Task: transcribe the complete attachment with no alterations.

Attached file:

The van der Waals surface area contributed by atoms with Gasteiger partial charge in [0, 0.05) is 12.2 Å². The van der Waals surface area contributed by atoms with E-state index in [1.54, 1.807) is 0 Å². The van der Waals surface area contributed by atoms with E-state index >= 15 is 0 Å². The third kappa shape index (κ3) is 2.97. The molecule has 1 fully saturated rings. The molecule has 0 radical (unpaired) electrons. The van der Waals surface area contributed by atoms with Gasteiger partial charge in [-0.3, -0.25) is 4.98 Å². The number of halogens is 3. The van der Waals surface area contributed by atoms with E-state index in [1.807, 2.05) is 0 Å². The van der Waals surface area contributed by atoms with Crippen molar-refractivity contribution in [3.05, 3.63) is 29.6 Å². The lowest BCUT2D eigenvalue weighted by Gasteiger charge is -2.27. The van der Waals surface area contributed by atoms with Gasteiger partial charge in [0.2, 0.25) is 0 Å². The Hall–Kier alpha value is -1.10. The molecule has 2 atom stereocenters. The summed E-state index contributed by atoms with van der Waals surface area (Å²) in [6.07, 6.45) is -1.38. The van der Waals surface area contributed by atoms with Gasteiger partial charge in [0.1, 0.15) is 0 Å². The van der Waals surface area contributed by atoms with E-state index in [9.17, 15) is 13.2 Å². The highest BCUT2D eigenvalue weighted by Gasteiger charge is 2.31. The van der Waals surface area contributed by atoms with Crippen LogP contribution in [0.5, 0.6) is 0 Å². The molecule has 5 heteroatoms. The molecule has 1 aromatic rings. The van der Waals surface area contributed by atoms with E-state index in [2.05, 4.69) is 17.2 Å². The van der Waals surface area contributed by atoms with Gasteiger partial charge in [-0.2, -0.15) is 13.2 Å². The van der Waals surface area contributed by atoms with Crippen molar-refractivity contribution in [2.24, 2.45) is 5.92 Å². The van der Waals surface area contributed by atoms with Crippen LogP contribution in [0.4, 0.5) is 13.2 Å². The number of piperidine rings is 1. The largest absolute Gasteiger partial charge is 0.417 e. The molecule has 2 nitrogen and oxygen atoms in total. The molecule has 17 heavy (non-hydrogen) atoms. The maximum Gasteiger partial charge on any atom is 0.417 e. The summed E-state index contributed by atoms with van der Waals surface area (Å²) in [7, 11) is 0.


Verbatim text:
The van der Waals surface area contributed by atoms with Gasteiger partial charge in [0, 0.05) is 12.2 Å². The van der Waals surface area contributed by atoms with E-state index in [1.54, 1.807) is 0 Å². The van der Waals surface area contributed by atoms with E-state index >= 15 is 0 Å². The third kappa shape index (κ3) is 2.97. The molecule has 1 fully saturated rings. The molecule has 0 radical (unpaired) electrons. The van der Waals surface area contributed by atoms with Gasteiger partial charge in [-0.3, -0.25) is 4.98 Å². The number of halogens is 3. The van der Waals surface area contributed by atoms with E-state index in [1.807, 2.05) is 0 Å². The van der Waals surface area contributed by atoms with Crippen molar-refractivity contribution in [3.05, 3.63) is 29.6 Å². The lowest BCUT2D eigenvalue weighted by Gasteiger charge is -2.27. The van der Waals surface area contributed by atoms with Gasteiger partial charge in [0.2, 0.25) is 0 Å². The Hall–Kier alpha value is -1.10. The molecule has 2 atom stereocenters. The summed E-state index contributed by atoms with van der Waals surface area (Å²) in [6.07, 6.45) is -1.38. The van der Waals surface area contributed by atoms with Gasteiger partial charge in [0.1, 0.15) is 0 Å². The van der Waals surface area contributed by atoms with E-state index in [9.17, 15) is 13.2 Å². The highest BCUT2D eigenvalue weighted by Gasteiger charge is 2.31. The van der Waals surface area contributed by atoms with Crippen LogP contribution in [0.5, 0.6) is 0 Å². The molecule has 5 heteroatoms. The molecule has 1 aromatic rings. The van der Waals surface area contributed by atoms with E-state index in [2.05, 4.69) is 17.2 Å². The van der Waals surface area contributed by atoms with Gasteiger partial charge in [-0.2, -0.15) is 13.2 Å². The van der Waals surface area contributed by atoms with Crippen molar-refractivity contribution in [2.24, 2.45) is 5.92 Å². The van der Waals surface area contributed by atoms with Crippen LogP contribution in [0.4, 0.5) is 13.2 Å². The number of piperidine rings is 1. The largest absolute Gasteiger partial charge is 0.417 e. The molecule has 2 nitrogen and oxygen atoms in total. The molecule has 17 heavy (non-hydrogen) atoms. The maximum Gasteiger partial charge on any atom is 0.417 e. The summed E-state index contributed by atoms with van der Waals surface area (Å²) in [7, 11) is 0.